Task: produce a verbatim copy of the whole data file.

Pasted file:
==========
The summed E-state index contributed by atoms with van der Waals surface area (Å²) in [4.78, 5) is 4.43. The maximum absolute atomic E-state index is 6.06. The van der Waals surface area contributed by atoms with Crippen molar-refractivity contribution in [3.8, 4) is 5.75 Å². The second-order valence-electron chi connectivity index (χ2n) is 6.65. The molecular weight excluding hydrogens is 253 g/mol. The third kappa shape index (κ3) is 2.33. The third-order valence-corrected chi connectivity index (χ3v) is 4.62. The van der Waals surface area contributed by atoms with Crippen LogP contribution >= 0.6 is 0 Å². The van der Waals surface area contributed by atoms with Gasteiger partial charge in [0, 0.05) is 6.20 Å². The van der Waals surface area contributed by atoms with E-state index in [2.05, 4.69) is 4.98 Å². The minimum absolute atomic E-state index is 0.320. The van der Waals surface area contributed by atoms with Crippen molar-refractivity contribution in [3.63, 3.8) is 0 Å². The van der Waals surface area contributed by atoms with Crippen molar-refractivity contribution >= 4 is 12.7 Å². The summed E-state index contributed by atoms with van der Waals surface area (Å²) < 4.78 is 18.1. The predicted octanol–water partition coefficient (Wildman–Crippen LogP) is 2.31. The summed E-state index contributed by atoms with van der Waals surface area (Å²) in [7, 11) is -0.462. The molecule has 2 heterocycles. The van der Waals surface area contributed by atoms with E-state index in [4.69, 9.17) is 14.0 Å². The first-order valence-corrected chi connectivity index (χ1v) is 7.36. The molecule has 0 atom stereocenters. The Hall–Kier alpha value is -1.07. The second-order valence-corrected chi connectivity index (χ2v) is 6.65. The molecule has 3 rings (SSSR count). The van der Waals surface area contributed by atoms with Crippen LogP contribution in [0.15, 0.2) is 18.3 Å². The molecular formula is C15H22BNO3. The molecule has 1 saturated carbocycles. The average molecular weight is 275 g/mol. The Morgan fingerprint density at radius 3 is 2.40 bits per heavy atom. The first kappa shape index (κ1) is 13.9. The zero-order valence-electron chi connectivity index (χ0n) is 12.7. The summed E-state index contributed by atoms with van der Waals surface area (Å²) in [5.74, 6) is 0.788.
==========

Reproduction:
The summed E-state index contributed by atoms with van der Waals surface area (Å²) in [4.78, 5) is 4.43. The maximum absolute atomic E-state index is 6.06. The van der Waals surface area contributed by atoms with Crippen molar-refractivity contribution in [3.8, 4) is 5.75 Å². The second-order valence-electron chi connectivity index (χ2n) is 6.65. The molecular weight excluding hydrogens is 253 g/mol. The third kappa shape index (κ3) is 2.33. The third-order valence-corrected chi connectivity index (χ3v) is 4.62. The van der Waals surface area contributed by atoms with Crippen LogP contribution >= 0.6 is 0 Å². The van der Waals surface area contributed by atoms with Gasteiger partial charge in [0, 0.05) is 6.20 Å². The van der Waals surface area contributed by atoms with E-state index in [2.05, 4.69) is 4.98 Å². The minimum absolute atomic E-state index is 0.320. The van der Waals surface area contributed by atoms with Crippen molar-refractivity contribution in [3.63, 3.8) is 0 Å². The van der Waals surface area contributed by atoms with Crippen molar-refractivity contribution >= 4 is 12.7 Å². The summed E-state index contributed by atoms with van der Waals surface area (Å²) < 4.78 is 18.1. The predicted octanol–water partition coefficient (Wildman–Crippen LogP) is 2.31. The summed E-state index contributed by atoms with van der Waals surface area (Å²) in [7, 11) is -0.462. The molecule has 2 heterocycles. The van der Waals surface area contributed by atoms with E-state index in [4.69, 9.17) is 14.0 Å². The first-order valence-corrected chi connectivity index (χ1v) is 7.36. The molecule has 0 atom stereocenters. The Hall–Kier alpha value is -1.07. The second-order valence-corrected chi connectivity index (χ2v) is 6.65. The molecule has 3 rings (SSSR count). The van der Waals surface area contributed by atoms with Crippen LogP contribution in [0.15, 0.2) is 18.3 Å². The molecular formula is C15H22BNO3. The molecule has 1 saturated carbocycles. The average molecular weight is 275 g/mol. The Morgan fingerprint density at radius 3 is 2.40 bits per heavy atom. The first kappa shape index (κ1) is 13.9. The zero-order valence-electron chi connectivity index (χ0n) is 12.7. The summed E-state index contributed by atoms with van der Waals surface area (Å²) in [5.74, 6) is 0.788.